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A cautionary tale of why it’s important to have correct GST documentation

Inland Revenue recently published a Technical Decision Summary (TDS 23/08) looking at the GST returns of a Taxpayer providing tax advisory and accounting services. A Technical Decision Summary (or TDS) is a summary of adjudication or private ruling decisions made by the Tax Counsel Office (TCO). They are intended to provide a little more guidance as to Inland Revenue’s legal interpretation process. More about TDSs can be found in our December 2021 Tax Alert article.

In the facts covered by TDS 23/08, the Taxpayer claimed GST input tax deductions relating to goods and services provided to it in connection with a client that had been removed from the Companies Register when the Taxpayer worked on the client matters. The Taxpayer also claimed input tax deductions relating to goods and services for which the Taxpayer did not hold tax invoices and for goods and services provided to it in relation to leased property. Inland Revenue’s Customer and Compliance Services (CCS) team disallowed the claimed input tax deductions as well as an additional claim for an amount the Taxpayer had received as consideration for a taxable supply of which the Taxpayer was accountable for output tax.

TCO found that some of the input tax deductions were not allowed and the Taxpayer was liable to return the output tax. Much of the decision to deny the deductions rested on the Taxpayer having insufficient supporting documentation. The decision acts as a cautionary tale that Inland Revenue can and does check whether taxpayers hold the relevant tax invoices (or from 1 April 2023 taxable supply information), to support their GST returns.

GST input tax can be claimed where goods and services are acquired and have been used in or are available to be used in the making of taxable supplies. Tax invoice requirements applied up to 31 March 2023. From 1 April 2023, the rules changed to allow taxpayers to hold ‘taxable supply information’. This change relaxes the rules somewhat, allowing information to be aggregated across systems. This change does not reduce the importance of holding relevant information or change Inland Revenue’s powers to check that taxpayers do so.

The TCO found that the Taxpayer was entitled to some of the input tax deductions claimed in connection with their taxable activity. These were where the Taxpayer either held valid tax invoices or where they were not required to, due to the supplies being for $50 or less (this threshold has now increased to $200 for taxable supply information). Deductions were denied by CCS and upheld by the TCO where the taxpayer did not hold tax invoices or where the taxpayer was not identified on the invoice as the recipient of the supply (a requirement for tax invoices up to 31 March 2023).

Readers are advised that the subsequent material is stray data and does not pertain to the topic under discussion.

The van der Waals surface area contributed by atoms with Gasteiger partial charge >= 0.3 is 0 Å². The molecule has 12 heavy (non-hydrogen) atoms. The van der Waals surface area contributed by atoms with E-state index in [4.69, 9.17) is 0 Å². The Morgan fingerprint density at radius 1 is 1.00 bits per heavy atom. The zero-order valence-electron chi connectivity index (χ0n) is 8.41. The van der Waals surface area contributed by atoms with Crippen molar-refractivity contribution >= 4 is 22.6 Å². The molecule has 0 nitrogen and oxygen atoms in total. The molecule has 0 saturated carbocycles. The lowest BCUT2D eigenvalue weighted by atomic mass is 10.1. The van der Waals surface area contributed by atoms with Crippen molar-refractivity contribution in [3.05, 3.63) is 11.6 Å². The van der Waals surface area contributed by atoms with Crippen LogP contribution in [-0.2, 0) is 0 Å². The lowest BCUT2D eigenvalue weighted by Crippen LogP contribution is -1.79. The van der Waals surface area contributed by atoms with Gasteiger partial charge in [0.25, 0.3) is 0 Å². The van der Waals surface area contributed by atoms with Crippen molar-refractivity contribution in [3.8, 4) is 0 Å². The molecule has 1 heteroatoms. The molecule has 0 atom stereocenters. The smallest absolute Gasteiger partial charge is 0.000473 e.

Deductions were also denied for some goods and goods and services in connection with the Taxpayer’s clients where the Taxpayer had no evidence that they were acting as an agent on behalf of the clients. Agents may claim an input credit where they have sufficient documentation to demonstrate the agency relationship or where it is obvious from the relationship that they are acting as an agent on behalf of the recipient of the supply. The TCO also found that the agency relationship could not be demonstrated, and these expenses were insufficiently connected to the making of taxable supplies since the companies the Taxpayer was supplying had been removed from the Companies Register so did not exist at the time of supply.

Finally, the Taxpayer had claimed input credits in relation to a property that they leased. TCO found that the Taxpayer used a portion of the leased property to make taxable supplies and that they were required to acquire the goods and services under the lease. However, as the Taxpayer was also using the property for activities other than making taxable supplies, they were only entitled to claim a portion of the GST on these invoices and should have held documentary evidence to substantiate the apportionment used.

GST output tax must be charged and paid on supplies made by a person in the course of undertaking a taxable activity. CCS claimed the Taxpayer had to return output tax on an amount the Taxpayer received. The Taxpayer claimed the amount was exempt from GST as it was repayment of a loan. TCO supported CCS’s decision on the grounds that the Taxpayer had no documentation demonstrating that a loan had been extended to the payer. This is a further example of the need for documentation to substantiate positions taken.

The taxpayer’s lack of tax invoices and other documentation was also considered when penalties were imposed. Gross carelessness penalties were applied as the TCO considered that a reasonable person would have known that evidence was required to support the GST positions. Keeping appropriate records to support positions taken is vital for both defending those positions and showing that care has been taken in determining them.

If you have any queries regarding your GST, please contact your usual Deloitte adviser.

July 2023 - Tax Alerts

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